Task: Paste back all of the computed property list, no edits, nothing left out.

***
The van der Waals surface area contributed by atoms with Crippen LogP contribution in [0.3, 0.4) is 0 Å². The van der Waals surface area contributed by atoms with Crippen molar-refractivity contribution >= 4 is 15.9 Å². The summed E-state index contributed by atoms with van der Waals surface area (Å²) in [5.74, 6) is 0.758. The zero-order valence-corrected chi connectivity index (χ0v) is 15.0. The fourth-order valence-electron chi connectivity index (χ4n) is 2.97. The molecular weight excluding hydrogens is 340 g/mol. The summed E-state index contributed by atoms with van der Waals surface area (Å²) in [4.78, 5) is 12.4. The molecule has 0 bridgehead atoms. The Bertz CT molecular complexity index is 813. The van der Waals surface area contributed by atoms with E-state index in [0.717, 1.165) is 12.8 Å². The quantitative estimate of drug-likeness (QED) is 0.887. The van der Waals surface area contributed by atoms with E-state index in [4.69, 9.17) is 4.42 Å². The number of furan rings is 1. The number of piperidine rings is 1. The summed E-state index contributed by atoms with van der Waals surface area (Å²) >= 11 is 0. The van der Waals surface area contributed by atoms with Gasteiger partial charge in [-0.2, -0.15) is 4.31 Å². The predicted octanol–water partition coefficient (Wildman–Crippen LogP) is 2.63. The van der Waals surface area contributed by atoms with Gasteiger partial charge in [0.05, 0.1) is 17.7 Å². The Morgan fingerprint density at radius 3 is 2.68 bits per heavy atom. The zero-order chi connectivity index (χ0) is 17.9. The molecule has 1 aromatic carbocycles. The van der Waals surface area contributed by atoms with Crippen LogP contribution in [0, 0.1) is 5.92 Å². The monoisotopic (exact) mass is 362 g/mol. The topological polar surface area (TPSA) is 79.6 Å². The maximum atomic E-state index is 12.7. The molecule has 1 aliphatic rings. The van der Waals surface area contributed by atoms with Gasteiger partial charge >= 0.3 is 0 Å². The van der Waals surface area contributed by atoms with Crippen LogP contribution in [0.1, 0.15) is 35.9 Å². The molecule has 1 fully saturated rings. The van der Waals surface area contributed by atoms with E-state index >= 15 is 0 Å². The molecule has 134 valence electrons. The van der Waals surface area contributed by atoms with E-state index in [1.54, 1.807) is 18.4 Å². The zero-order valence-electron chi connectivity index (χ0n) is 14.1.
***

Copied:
The van der Waals surface area contributed by atoms with Crippen LogP contribution in [0.3, 0.4) is 0 Å². The van der Waals surface area contributed by atoms with Crippen molar-refractivity contribution >= 4 is 15.9 Å². The summed E-state index contributed by atoms with van der Waals surface area (Å²) in [5.74, 6) is 0.758. The zero-order valence-corrected chi connectivity index (χ0v) is 15.0. The fourth-order valence-electron chi connectivity index (χ4n) is 2.97. The molecular weight excluding hydrogens is 340 g/mol. The summed E-state index contributed by atoms with van der Waals surface area (Å²) in [4.78, 5) is 12.4. The molecule has 0 bridgehead atoms. The Bertz CT molecular complexity index is 813. The van der Waals surface area contributed by atoms with E-state index in [0.717, 1.165) is 12.8 Å². The quantitative estimate of drug-likeness (QED) is 0.887. The van der Waals surface area contributed by atoms with E-state index in [4.69, 9.17) is 4.42 Å². The number of furan rings is 1. The number of piperidine rings is 1. The summed E-state index contributed by atoms with van der Waals surface area (Å²) >= 11 is 0. The van der Waals surface area contributed by atoms with Gasteiger partial charge in [-0.2, -0.15) is 4.31 Å². The predicted octanol–water partition coefficient (Wildman–Crippen LogP) is 2.63. The van der Waals surface area contributed by atoms with Gasteiger partial charge in [0.05, 0.1) is 17.7 Å². The Morgan fingerprint density at radius 3 is 2.68 bits per heavy atom. The zero-order chi connectivity index (χ0) is 17.9. The molecule has 1 aromatic carbocycles. The van der Waals surface area contributed by atoms with Crippen LogP contribution in [0, 0.1) is 5.92 Å². The monoisotopic (exact) mass is 362 g/mol. The topological polar surface area (TPSA) is 79.6 Å². The maximum atomic E-state index is 12.7. The molecule has 1 aliphatic rings. The van der Waals surface area contributed by atoms with Gasteiger partial charge >= 0.3 is 0 Å². The van der Waals surface area contributed by atoms with Crippen LogP contribution in [0.1, 0.15) is 35.9 Å². The molecule has 1 fully saturated rings. The van der Waals surface area contributed by atoms with E-state index >= 15 is 0 Å². The molecule has 134 valence electrons. The van der Waals surface area contributed by atoms with E-state index in [1.54, 1.807) is 18.4 Å². The zero-order valence-electron chi connectivity index (χ0n) is 14.1.